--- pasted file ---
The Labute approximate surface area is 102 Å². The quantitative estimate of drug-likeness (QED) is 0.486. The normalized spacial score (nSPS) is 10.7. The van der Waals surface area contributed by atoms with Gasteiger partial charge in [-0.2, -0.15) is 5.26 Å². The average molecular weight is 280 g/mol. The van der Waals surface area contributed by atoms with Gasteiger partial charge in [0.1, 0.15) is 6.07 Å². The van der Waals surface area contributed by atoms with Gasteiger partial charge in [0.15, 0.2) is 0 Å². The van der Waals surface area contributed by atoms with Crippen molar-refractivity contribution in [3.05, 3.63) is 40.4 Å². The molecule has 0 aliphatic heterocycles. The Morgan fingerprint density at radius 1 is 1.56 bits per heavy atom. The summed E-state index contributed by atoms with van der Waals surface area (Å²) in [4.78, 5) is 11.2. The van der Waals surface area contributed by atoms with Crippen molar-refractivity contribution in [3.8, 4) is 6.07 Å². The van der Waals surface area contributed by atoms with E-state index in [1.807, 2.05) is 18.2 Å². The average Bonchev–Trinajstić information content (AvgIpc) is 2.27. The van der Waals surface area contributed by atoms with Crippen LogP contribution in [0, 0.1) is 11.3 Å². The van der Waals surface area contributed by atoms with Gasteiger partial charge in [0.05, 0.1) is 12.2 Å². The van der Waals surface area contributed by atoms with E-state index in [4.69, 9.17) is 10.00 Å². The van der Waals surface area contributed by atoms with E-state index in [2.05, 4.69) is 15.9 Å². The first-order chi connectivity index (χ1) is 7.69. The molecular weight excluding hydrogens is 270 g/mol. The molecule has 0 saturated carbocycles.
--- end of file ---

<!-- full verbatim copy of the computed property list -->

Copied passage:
The Labute approximate surface area is 102 Å². The quantitative estimate of drug-likeness (QED) is 0.486. The normalized spacial score (nSPS) is 10.7. The van der Waals surface area contributed by atoms with Gasteiger partial charge in [-0.2, -0.15) is 5.26 Å². The average molecular weight is 280 g/mol. The van der Waals surface area contributed by atoms with Gasteiger partial charge in [0.1, 0.15) is 6.07 Å². The van der Waals surface area contributed by atoms with Gasteiger partial charge in [0.15, 0.2) is 0 Å². The van der Waals surface area contributed by atoms with Crippen molar-refractivity contribution in [3.05, 3.63) is 40.4 Å². The molecule has 0 aliphatic heterocycles. The Morgan fingerprint density at radius 1 is 1.56 bits per heavy atom. The summed E-state index contributed by atoms with van der Waals surface area (Å²) in [4.78, 5) is 11.2. The van der Waals surface area contributed by atoms with Crippen molar-refractivity contribution in [3.8, 4) is 6.07 Å². The van der Waals surface area contributed by atoms with E-state index in [1.807, 2.05) is 18.2 Å². The average Bonchev–Trinajstić information content (AvgIpc) is 2.27. The van der Waals surface area contributed by atoms with Crippen LogP contribution in [0, 0.1) is 11.3 Å². The van der Waals surface area contributed by atoms with Gasteiger partial charge in [0.05, 0.1) is 12.2 Å². The van der Waals surface area contributed by atoms with E-state index in [4.69, 9.17) is 10.00 Å². The van der Waals surface area contributed by atoms with E-state index in [2.05, 4.69) is 15.9 Å². The first-order chi connectivity index (χ1) is 7.69. The molecular weight excluding hydrogens is 270 g/mol. The molecule has 0 saturated carbocycles.